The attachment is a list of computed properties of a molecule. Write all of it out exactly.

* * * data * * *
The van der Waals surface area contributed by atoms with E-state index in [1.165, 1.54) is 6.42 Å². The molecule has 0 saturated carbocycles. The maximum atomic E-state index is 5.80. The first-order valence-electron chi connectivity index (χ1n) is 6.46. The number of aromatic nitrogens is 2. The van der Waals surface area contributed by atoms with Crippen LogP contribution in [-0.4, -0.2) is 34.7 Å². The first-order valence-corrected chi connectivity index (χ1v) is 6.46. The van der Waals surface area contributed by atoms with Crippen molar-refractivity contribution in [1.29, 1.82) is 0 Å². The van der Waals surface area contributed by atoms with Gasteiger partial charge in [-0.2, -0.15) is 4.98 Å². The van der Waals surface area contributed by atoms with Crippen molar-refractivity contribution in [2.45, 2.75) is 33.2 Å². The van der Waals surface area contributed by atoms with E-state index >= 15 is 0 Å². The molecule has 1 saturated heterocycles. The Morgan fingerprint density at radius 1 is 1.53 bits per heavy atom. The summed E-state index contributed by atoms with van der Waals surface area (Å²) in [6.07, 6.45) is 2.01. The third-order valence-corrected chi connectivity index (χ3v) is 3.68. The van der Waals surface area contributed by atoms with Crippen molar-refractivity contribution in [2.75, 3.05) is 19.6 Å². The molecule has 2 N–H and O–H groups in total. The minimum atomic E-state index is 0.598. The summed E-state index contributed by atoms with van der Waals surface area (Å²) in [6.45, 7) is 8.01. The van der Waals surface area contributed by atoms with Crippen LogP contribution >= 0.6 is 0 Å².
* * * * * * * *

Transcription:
The van der Waals surface area contributed by atoms with E-state index in [1.165, 1.54) is 6.42 Å². The molecule has 0 saturated carbocycles. The maximum atomic E-state index is 5.80. The first-order valence-electron chi connectivity index (χ1n) is 6.46. The number of aromatic nitrogens is 2. The van der Waals surface area contributed by atoms with Crippen LogP contribution in [-0.4, -0.2) is 34.7 Å². The first-order valence-corrected chi connectivity index (χ1v) is 6.46. The van der Waals surface area contributed by atoms with Crippen molar-refractivity contribution in [1.29, 1.82) is 0 Å². The van der Waals surface area contributed by atoms with Gasteiger partial charge in [-0.2, -0.15) is 4.98 Å². The van der Waals surface area contributed by atoms with Crippen molar-refractivity contribution in [2.45, 2.75) is 33.2 Å². The van der Waals surface area contributed by atoms with E-state index >= 15 is 0 Å². The molecule has 1 saturated heterocycles. The Morgan fingerprint density at radius 1 is 1.53 bits per heavy atom. The summed E-state index contributed by atoms with van der Waals surface area (Å²) in [6.07, 6.45) is 2.01. The third-order valence-corrected chi connectivity index (χ3v) is 3.68. The van der Waals surface area contributed by atoms with Crippen molar-refractivity contribution in [2.75, 3.05) is 19.6 Å². The molecule has 2 N–H and O–H groups in total. The minimum atomic E-state index is 0.598. The summed E-state index contributed by atoms with van der Waals surface area (Å²) in [6.45, 7) is 8.01. The van der Waals surface area contributed by atoms with Crippen LogP contribution >= 0.6 is 0 Å².